Your feedback is important to us!
We invite all our readers to share with us their views and comments about this article.
Disclaimer: Comments submitted by third parties on this site are the sole responsibility of the individual(s) whose content is submitted. The Daily Star accepts no responsibility for the content of comment(s), including, without limitation, any error, omission or inaccuracy therein. Please note that your email address will NOT appear on the site.
Alert: If you are facing problems with posting comments, please note that you must verify your email with Disqus prior to posting a comment. follow this link to make sure your account meets the requirements. (http://bit.ly/vDisqus)
Parliamentary elections have been postponed for security reasons twice since the last elections nine years ago. After a new vote law was passed in June 2017, lawmakers granted themselves another 10 months to prepare for what they promised would be elections in May 2018 . Lebanese parties are under a different pressure in these elections due to changes brought on by the new vote law. Parties can no longer get by with a simple majority of votes to come out victorious.The electoral law in place during the Syrian tutelage of Lebanon used a winner-take-all system: If there were 10 MPs in one district and a party received 51 percent of the votes, all 10 seats would go to that party or alliance. Now, even if two large parties ally to marginalize another, it will be much more difficult to do so than in prior elections. It is likely, therefore, that the coming elections will see parties aligned in one area, while battling each other in another.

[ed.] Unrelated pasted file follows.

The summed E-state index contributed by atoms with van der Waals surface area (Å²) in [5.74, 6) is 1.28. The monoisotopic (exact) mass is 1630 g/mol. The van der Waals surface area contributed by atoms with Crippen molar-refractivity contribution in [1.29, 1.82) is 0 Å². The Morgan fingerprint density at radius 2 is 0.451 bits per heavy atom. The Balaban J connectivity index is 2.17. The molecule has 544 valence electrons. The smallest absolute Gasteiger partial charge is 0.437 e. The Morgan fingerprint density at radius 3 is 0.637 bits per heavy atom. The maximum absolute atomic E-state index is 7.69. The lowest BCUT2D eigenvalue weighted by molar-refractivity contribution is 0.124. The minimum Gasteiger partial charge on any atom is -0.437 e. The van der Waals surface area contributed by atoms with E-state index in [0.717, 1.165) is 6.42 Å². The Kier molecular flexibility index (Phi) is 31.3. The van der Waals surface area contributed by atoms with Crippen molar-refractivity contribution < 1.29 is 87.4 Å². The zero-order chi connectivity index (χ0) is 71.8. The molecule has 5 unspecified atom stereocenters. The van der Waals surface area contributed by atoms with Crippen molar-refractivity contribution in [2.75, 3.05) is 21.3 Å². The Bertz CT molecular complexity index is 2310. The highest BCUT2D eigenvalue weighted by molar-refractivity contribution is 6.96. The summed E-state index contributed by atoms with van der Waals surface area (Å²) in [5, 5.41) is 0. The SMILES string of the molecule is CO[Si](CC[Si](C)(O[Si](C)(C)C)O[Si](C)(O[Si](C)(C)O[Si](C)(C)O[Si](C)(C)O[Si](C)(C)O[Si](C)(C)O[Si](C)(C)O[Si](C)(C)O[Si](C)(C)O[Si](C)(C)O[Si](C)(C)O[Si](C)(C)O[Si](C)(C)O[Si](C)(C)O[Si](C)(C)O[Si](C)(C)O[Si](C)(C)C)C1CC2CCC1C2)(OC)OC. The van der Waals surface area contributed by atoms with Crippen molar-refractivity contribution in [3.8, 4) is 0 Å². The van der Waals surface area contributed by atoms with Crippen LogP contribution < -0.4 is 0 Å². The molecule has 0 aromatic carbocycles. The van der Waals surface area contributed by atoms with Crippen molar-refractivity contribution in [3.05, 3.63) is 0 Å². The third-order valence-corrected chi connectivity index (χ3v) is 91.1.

Bassil holds off on sending pro-Syrian letter
Lebanon to steer clear of U.S.-Iran spat, Warsaw summit
Libya government to boycott Lebanon summit
FOLLOW THIS ARTICLE